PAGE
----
Breathe, Remember, Return


Senior Dharma Teacher Brother Phap Dung shares a New Year's Eve talk at Plum Village on December 31, 2017 along the theme of "Breathe and Remember." Above calligraphy by Denise Nguyen.

Dear respected Thay, dear beloved family,

Today we pretend it is the end of the year coming. We make an excuse to come together to celebrate and to remember. Today’s talk is called “Breathe and Remember.”

Many of you remember to come back to Plum Village, so this is wonderful. Plum village is like a spiritual family, and I see a lot of familiar faces every year. We all need a spiritual home. This is something lacking in our society, something very important in our life as a human being. We’re not just going around “eating” and trying to make a living, get a car, a house, and so on. There is another dimension that involves the spirit. It is the same stuff that makes us cry, that makes us joyful and happy. There is something more than just running around.

Thay has introduced to us a breathing room. A peace room, a spiritual room. A room where you dedicate to come back and to remember. That room can be empty of furniture. We have a living room, dining room, entertainment room, office room, a room for the car even! But we don’t have a room for peace. We need a room for peace. Every time someone in the family has difficulty, they can go to that room, and once the door or the curtain is closed, there is peace. You cannot disturb the person inside, even if it’s your child. So we go there and we breathe to come back to ourselves. Each home needs a room like that. If you do not have an extra room, make it a corner somewhere in the house. Put something there, perhaps it is a flower, perhaps it is a calligraphy or a photo. Something to remind you that there is something more important than just running around.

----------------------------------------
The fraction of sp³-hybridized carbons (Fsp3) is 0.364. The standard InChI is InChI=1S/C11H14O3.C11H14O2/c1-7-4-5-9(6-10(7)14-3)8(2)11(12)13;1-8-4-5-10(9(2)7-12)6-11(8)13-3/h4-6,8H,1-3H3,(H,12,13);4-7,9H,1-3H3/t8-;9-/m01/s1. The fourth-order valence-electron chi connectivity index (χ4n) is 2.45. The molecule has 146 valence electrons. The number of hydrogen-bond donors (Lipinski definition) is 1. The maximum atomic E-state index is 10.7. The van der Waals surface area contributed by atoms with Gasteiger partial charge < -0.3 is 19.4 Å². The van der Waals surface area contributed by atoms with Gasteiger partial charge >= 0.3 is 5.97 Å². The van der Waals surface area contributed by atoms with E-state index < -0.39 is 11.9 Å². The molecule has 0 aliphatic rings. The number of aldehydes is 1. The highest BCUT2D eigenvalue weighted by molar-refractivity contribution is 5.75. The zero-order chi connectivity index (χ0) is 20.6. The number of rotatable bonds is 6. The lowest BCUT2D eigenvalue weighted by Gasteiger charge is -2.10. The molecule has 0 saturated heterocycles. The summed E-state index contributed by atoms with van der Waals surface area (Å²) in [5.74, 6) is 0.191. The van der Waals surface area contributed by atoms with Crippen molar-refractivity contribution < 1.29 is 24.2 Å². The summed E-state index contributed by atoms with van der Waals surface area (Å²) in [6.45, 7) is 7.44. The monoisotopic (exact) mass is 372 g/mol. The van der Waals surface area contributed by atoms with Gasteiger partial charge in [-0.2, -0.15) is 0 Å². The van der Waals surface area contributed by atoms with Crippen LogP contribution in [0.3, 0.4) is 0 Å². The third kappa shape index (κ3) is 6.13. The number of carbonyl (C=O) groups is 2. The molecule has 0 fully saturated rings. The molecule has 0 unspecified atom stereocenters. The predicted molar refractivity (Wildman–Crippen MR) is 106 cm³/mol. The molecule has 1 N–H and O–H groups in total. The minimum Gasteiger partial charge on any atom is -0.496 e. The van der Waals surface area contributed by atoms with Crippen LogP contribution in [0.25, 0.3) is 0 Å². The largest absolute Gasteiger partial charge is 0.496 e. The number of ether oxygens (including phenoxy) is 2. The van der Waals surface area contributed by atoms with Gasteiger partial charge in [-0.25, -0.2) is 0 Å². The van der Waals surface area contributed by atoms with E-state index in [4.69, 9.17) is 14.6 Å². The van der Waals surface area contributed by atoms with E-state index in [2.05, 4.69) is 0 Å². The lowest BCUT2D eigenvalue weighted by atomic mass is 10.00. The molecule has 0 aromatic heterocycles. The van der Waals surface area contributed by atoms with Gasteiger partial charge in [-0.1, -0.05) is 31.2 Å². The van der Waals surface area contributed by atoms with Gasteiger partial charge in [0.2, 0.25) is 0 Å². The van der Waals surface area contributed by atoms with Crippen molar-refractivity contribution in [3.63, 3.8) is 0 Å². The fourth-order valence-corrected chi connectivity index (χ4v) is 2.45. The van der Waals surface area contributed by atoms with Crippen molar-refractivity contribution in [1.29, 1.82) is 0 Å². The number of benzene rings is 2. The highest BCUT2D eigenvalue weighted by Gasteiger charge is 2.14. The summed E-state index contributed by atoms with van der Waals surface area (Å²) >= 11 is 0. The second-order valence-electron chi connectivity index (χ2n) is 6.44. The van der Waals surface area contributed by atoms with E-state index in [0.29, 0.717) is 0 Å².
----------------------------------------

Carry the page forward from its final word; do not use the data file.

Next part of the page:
In today’s society, a lot of people are very lonely, alienated, and disconnected. There are many ways to communicate, but more and more people feel something lacking. The spiritual home, the spiritual room, is like a bank account. In your bank account, you put money in it. And every time you look at your account, if it is full, you feel good. If the number is low, you start to worry. The spiritual room is like that. The more you remember, the more rich your connection.